Davis Cup is intense and a work in progress
While Nadal inspired Spain to glory in Madrid, new format has scope to improve
For an event that had been heavily criticised months before it even started, the Davis Cup Madrid Finals probably proved many of its detractors wrong.
The revamped version of the 119-year-old team event debuted in the Spanish capital and saw 18 nations come together for a seven-day tournament at the Caja Magica that concluded with a victory for a Rafael Nadal-led Spain over Canada on Sunday.
Fast-paced action and emotional scenes across the three stadiums at ‘The Magic Box’ marked Year 1 of Davis Cup Finals. Yet, it is a work in progress.
Everything about this new format is intense. You have a group stage that is played over four days, followed by a knockout stage of quarter-finals, semis and final.
A best-of-three tie – two singles and one doubles – between two nations played out in a single day, as opposed to the five-match ties contested over three days in the previous format. The surface was a relatively fast indoor hard court.
Teams were split into six groups of three, with toppers securing direct passage to the quarter-finals, along with the two best-placed runners-up.
Champions Spain played five ties in six days, and needed every player on their five-man roster to pull it off.
During his first post-match press conference after he defeated Karen Khachanov to level the tie for the Spaniards against Russia, Nadal was visibly stressed and couldn’t keep his eyes off a screen in the corner of the room that was showing the doubles decider.
“Honestly, the format makes things very difficult because every mistake puts you in a position that you don’t want to be in. And losing that first match, we were under pressure with the rest of the groups,” said Nadal, who had to carry Spain from a losing position in three separate ties throughout the week.
That added tension pretty much guaranteed that every tie featured some real nail-biters; the quality of tennis and competitiveness of each match was off the charts.
The high-intensity, long consecutive days proved quite challenging for the players, and Great Britain captain Leon Smith is hoping organisers can find a way to improve scheduling for next year’s edition.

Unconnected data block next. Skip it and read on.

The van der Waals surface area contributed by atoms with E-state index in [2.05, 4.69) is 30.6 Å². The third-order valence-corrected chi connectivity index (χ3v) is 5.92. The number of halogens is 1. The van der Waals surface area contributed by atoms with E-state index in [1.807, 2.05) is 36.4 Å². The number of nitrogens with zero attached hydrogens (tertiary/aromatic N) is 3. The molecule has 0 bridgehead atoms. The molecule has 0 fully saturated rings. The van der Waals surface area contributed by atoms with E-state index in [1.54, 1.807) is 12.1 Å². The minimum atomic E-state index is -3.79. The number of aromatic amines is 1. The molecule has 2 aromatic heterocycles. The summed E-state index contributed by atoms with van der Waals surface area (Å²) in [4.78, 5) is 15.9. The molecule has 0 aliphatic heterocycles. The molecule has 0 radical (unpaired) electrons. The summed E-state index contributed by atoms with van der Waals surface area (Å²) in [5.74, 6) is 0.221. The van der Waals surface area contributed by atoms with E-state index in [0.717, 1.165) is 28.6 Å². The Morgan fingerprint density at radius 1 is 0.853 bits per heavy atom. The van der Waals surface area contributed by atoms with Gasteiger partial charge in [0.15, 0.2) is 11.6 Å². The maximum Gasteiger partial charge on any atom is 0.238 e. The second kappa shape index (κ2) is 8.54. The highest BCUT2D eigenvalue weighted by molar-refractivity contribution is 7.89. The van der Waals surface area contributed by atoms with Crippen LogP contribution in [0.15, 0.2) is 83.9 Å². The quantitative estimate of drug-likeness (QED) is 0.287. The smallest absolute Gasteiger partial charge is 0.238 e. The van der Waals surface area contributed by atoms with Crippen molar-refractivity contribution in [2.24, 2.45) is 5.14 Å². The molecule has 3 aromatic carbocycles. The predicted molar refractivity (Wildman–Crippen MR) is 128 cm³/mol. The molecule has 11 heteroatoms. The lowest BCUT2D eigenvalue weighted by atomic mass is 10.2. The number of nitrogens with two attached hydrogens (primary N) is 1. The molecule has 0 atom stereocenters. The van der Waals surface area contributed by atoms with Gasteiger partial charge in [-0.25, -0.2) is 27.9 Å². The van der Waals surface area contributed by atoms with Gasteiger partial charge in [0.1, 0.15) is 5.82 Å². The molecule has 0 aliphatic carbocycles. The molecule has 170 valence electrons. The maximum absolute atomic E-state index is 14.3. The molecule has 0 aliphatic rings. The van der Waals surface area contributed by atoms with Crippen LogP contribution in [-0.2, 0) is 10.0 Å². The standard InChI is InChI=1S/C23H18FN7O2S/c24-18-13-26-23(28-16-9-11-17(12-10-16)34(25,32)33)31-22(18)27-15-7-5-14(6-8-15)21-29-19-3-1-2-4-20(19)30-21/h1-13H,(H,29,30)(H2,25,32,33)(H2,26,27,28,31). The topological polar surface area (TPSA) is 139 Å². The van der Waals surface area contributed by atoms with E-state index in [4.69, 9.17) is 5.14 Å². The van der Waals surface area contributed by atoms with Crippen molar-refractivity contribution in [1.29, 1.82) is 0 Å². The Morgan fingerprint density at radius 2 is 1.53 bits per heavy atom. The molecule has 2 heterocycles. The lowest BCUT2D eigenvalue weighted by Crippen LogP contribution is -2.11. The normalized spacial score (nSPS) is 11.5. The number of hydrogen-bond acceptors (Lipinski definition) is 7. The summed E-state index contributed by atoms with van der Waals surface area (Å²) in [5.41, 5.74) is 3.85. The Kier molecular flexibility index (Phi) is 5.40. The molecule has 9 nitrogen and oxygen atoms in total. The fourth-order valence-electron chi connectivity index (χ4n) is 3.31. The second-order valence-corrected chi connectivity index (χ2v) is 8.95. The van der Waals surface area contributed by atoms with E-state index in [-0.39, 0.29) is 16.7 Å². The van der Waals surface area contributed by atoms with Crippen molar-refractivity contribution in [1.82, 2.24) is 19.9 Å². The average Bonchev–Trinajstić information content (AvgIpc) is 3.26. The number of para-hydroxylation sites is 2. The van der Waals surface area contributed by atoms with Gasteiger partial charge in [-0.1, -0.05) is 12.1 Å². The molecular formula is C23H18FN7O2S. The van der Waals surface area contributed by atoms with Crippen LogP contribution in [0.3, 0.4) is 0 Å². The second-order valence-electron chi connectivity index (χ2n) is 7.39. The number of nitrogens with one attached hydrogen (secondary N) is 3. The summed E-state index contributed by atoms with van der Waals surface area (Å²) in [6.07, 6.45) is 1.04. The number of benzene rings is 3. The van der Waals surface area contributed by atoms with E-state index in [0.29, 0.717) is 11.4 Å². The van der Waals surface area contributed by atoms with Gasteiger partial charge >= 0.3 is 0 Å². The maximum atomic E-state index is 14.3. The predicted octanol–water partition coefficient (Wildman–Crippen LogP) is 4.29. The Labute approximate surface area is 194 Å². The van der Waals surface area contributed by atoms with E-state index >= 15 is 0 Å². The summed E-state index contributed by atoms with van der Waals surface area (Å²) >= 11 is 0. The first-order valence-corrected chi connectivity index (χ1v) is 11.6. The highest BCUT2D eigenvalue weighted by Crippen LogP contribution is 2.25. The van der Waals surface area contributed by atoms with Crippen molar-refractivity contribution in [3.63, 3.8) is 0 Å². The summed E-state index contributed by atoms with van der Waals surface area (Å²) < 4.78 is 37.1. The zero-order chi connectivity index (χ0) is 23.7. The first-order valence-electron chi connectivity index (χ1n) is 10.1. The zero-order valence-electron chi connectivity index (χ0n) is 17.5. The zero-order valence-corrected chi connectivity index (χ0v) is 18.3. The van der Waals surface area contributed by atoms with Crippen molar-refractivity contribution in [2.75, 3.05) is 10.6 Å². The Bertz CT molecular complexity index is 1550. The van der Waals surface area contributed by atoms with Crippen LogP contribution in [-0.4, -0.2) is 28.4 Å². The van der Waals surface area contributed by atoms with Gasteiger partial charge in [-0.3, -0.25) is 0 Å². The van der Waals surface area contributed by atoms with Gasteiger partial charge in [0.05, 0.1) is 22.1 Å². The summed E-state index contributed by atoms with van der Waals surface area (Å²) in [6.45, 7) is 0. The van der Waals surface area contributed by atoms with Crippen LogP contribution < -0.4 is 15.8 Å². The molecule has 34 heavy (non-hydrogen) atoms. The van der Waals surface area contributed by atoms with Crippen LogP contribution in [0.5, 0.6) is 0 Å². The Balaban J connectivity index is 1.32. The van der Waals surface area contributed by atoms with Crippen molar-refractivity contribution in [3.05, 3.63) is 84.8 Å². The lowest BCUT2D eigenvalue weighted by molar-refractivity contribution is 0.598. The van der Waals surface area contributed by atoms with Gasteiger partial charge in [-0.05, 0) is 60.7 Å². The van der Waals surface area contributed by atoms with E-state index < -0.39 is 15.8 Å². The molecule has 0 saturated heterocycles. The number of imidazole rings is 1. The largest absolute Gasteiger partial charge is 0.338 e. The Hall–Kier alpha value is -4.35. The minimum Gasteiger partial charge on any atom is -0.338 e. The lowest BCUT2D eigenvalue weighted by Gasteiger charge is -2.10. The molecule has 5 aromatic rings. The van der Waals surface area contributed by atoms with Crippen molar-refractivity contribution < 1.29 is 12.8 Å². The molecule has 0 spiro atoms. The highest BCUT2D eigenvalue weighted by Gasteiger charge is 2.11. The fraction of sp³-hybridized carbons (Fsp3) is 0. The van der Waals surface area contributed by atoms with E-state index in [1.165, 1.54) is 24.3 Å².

“It’s an advantage to have a day’s grace somewhere,” said Smith, whose side played four days in a row before falling to Spain in the semi-finals.
Scheduling will obviously need to be addressed, and not just to try and give teams a day off, but more importantly to avoid late-night finishes (USA-Italy ended at 4.04am).
But it was nice to watch up close a Davis Cup where it felt every single point mattered.
One of the main reasons reforms were introduced to Davis Cup was to attract the top players back to the competition, and that target was mostly achieved. Five of the world’s top 10 came to Madrid.
The players didn’t just attend, they played their hearts out. Serbia’s tearful conference following their quarter-final defeat to Russia said it all.
I’d never witnessed such raw emotion from a group of players as I did that day – from
Viktor Troicki’s apology to his teammates, to captain Nenad Zimonjic’s tearful statements about brotherhood and the retiring Janko Tipsarevic, to Filip Krajinovic just silently crying from start to end.
Novak Djokovic had half his face covered by his cap and could barely look up to answer any questions. After finishing his press duties, the world No 2 lay down on the ground on his back, looking utterly depleted as he waited for his teammates to finish their interviews.
The Davis Cup may have dramatically changed but the players showed they care about it just the same.
It also felt that the younger players, who are less attached to the previous format, were generally happy with the new event. Others, such as Philipp Kohlschreiber, 36, admitted he “missed a lot of these special feelings” of playing in front of a home crowd.
“We still play all for Germany,” he said. “This is always very special. It doesn’t matter, you can put us, I don’t know, on the dark side of the moon and we’re going to play there for Germany.”
Attendance greatly varied, depending on the tie. While hosts Spain and some nations attracted sell-out crowds, some match-ups were played in front of relatively empty stands.
One of the things organisers got right was the set-up of the whole venue. The dedicated area of personalised locker rooms created for each team looked like a mini Olympic Village, and was a big hit with the players.
From a spectator’s perspective, the Davis Cup Finals had high entertainment value. A nice added element was the fact that doubles matches decided many of the ties, which prompted several singles stars – like Nadal, Djokovic, Khachanov and others – to take part.
Dare I say that doubles star Nadal is even more exciting than singles star Nadal?
Nadal branded the tournament “a success”, and said he predicts a “great future” for it, but there are some serious challenges ahead.
Finding a better slot for the Finals will be a top priority for organisers, so it is not so late in the season, and more importantly, finding a bigger window because seven days is tough.
Other items on the organisers’ agenda for next year should include: attracting more fans to the venue, selling TV rights deals to wider audiences, improving online streaming and live scoring, and looking at the rules to avoid having doubles dead rubbers.
Rafael Nadal and his Spain teammates celebrate winning the Davis Cup Finals after seven consecutive days of action in Madrid